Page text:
By Agri-Pulse Staff
© Copyright Agri-Pulse Communications, Inc.
WASHINGTON, March 3 - With export prices of major grains up at least 70% from February 2010, “Unexpected oil price spikes could further exacerbate an already precarious situation in food markets.” That warning comes from David Hallam, Director of the United Nations' Food and Agriculture Organization (FAO) Trade and Market Division.
Hallam's warning is based on the FAO's global Food Price Index which was updated March 3 and shows:
* “The FAO Food Price Index averaged 236 points in February, up 2.2 percent from January, the highest record in real and nominal terms, since FAO started monitoring prices in 1990.”
* “The Cereal Price Index, which includes prices of main food staples such as wheat, rice and maize, rose by 3.7 percent in February (254 points), the highest level since July 2008.”
* “The FAO Dairy Price Index averaged 230 points in February, up 4 percent from January, but well below its peak in November 2007.”
* “The FAO Oils/Fats Price Index rose marginally to 279 points in February, a level just below the peak recorded in June 2008.”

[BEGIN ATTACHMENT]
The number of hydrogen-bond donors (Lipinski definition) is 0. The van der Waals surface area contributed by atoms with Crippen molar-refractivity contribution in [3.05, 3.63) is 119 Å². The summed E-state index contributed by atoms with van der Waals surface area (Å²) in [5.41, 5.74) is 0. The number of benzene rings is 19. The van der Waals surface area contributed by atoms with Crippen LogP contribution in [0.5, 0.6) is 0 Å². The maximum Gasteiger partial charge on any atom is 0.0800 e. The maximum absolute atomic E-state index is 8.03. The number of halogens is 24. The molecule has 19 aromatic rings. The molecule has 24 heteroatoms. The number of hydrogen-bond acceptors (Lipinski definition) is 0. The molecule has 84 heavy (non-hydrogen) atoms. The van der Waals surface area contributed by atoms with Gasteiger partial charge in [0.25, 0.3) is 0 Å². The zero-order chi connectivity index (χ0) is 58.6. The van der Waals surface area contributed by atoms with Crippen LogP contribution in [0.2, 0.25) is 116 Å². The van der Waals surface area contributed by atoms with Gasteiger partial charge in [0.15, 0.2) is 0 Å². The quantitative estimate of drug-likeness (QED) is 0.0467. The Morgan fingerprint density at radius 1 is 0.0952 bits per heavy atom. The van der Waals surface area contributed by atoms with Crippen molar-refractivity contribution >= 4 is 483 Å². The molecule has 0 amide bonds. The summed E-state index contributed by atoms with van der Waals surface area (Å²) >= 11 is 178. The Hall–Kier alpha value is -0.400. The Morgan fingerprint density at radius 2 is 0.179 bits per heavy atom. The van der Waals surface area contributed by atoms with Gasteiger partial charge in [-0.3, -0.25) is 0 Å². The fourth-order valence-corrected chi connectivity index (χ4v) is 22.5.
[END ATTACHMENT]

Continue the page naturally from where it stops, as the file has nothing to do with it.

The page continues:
* “The FAO Meat Price Index averaged 169 points in February, up 2 percent from January. By contrast, the FAO Sugar Price Index averaged 418 points in February, slightly below the previous month but still 16 percent higher than February 2010.”
FAO forecasts “generally favorable” winter grain production in the northern hemisphere and expects global wheat production up some 3% for 2011 based on improved wheat production in Russia and former Soviet Union countries. FAO sees 2010 world grain production up 8 million metric tons from December expectations but still slightly below 2009. The March 3 FAO world cereal market forecast show 2010/11 production at 2,237 million metric tons, up 8 million from December's 2,229 forecast but well below last year's 2,263 level. This month's upward revision reflects mostly higher estimates for production in Argentina, China and Ethiopia.
Meanwhile, FAO's forecast for world grain utilization in 2010/11 has been revised up by 18 million metric tons since December. Utilization is put at 2,278 million, up from December's 2,260 and 42 million metric tons above last year's 2,236 figure. The bulk of the revision reflects adjustments to the feed and industrial utilization of coarse grains. Larger use of corn for ethanol production in the United States and statistical adjustments to China's historical (since 2006/07) supply and demand balance for corn are the main reasons for the revision.
For more FAO details, go to the FAO web site HERE.
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